Sramana Mitra: What year did you start Linguamatics?
Roger Hale: In 2001, right after the dot-com bubble. I had always been interested in starting a company. I don’t really like working for other people. The key moment in starting Linguamatics was SRI deciding to wind down and shut down its Cambridge lab. We felt that there was a potential for a novel approach which could make text mining and natural language processing technology more readily applicable to commercial problems.
The novelty was to make very precise natural language processing-based text mining results available interactively to non-expert users in a search engine-like style, which is the origin of our product now. Our product is called I2E. That stands for Interactive Information Extraction. The interactive part was, and still is, pretty novel. It democratized text mining in a sense, which had previously only been accessible to NLP experts.
Sramana Mitra: Go back to 2001 when you were starting this company. What was the first thing you did? The fact that the Cambridge of SRI was shutting down, were there customers around that you could take with you to launch this company?
Roger Hale: There was one company that we took with us. They gave us a very small contract that didn’t end up being the core of our business. That was in a legal application. It was something that SRI had developed for this company. The lab was shutting down and had no means of supporting it. That was helpful because it gave us some revenue. It wasn’t ultimately the core of the business that we developed.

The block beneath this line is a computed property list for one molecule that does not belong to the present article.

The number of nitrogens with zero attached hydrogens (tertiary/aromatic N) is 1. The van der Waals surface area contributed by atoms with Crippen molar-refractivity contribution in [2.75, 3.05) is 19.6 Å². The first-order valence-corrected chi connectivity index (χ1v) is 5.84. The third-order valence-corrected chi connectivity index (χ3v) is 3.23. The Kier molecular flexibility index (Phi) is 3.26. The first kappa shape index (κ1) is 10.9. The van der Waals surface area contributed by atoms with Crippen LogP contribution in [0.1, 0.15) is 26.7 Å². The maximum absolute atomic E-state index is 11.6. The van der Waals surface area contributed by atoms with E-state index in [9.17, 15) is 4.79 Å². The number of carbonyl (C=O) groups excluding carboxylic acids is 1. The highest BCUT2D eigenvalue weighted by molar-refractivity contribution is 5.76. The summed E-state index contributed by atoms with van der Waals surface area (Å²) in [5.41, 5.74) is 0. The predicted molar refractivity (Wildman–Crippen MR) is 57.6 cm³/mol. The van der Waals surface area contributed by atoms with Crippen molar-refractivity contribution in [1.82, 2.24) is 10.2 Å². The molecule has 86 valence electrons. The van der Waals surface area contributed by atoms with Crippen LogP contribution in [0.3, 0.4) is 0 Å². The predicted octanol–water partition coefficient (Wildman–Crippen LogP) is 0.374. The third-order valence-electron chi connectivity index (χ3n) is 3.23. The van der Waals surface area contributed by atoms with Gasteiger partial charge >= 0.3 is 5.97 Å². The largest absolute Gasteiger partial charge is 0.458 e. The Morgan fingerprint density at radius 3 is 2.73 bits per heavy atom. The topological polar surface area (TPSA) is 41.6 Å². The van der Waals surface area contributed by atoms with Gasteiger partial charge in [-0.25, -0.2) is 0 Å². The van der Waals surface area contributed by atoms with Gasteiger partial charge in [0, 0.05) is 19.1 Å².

Sramana Mitra: But it was something that you got cash out of?
Roger Hale: Oh yes, absolutely. SRI is involved in a lot of grant-funded research. We were able to take some grant funding with us into Linguamatics. That was enormously helpful in providing support without diluting the capital of the company.
Sramana Mitra: Your early start capital was both contract from a customer as well as these grants that you were able to get to get the company off the ground?
Roger Hale: Exactly so.
Sramana Mitra: Did you know when you started the company that you were going to go after the pharmaceutical sector?
Roger Hale: We actually had branches of technology when we started the company. Information extraction was one and that was the one that eventually gained traction the fastest. We were going to go after the pharmaceutical sector because from our experience at SRI, we knew that the pharmaceutical sector were interested in this technology. They had a pain point in managing the information.
The pharmaceutical sector was actually good for our kind of technology because they had already spent some time organizing their information. There were ready-made public ontologies that could be used with our software. We knew there was a pain point in pharmaceutical. That was one of our initial targets.